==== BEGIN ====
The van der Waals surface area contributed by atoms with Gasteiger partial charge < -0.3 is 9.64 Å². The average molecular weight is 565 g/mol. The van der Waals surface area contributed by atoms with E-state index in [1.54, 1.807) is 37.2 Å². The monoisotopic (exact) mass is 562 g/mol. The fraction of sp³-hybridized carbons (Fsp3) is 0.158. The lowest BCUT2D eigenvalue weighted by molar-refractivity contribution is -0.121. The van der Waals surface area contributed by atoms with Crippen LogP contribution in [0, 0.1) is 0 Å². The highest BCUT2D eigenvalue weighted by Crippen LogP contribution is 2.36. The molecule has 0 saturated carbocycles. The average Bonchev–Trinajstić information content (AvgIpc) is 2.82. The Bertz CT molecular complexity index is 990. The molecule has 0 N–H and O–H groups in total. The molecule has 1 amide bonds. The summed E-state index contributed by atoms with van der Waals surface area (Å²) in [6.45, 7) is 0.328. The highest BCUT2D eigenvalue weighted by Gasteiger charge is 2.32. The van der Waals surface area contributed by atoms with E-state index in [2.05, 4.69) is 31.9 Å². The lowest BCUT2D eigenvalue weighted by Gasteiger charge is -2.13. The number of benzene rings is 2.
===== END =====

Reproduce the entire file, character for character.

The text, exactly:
The van der Waals surface area contributed by atoms with Gasteiger partial charge < -0.3 is 9.64 Å². The average molecular weight is 565 g/mol. The van der Waals surface area contributed by atoms with E-state index in [1.54, 1.807) is 37.2 Å². The monoisotopic (exact) mass is 562 g/mol. The fraction of sp³-hybridized carbons (Fsp3) is 0.158. The lowest BCUT2D eigenvalue weighted by molar-refractivity contribution is -0.121. The van der Waals surface area contributed by atoms with Crippen LogP contribution in [0, 0.1) is 0 Å². The highest BCUT2D eigenvalue weighted by Crippen LogP contribution is 2.36. The molecule has 0 saturated carbocycles. The average Bonchev–Trinajstić information content (AvgIpc) is 2.82. The Bertz CT molecular complexity index is 990. The molecule has 0 N–H and O–H groups in total. The molecule has 1 amide bonds. The summed E-state index contributed by atoms with van der Waals surface area (Å²) in [6.45, 7) is 0.328. The highest BCUT2D eigenvalue weighted by Gasteiger charge is 2.32. The van der Waals surface area contributed by atoms with E-state index in [2.05, 4.69) is 31.9 Å². The lowest BCUT2D eigenvalue weighted by Gasteiger charge is -2.13. The number of benzene rings is 2.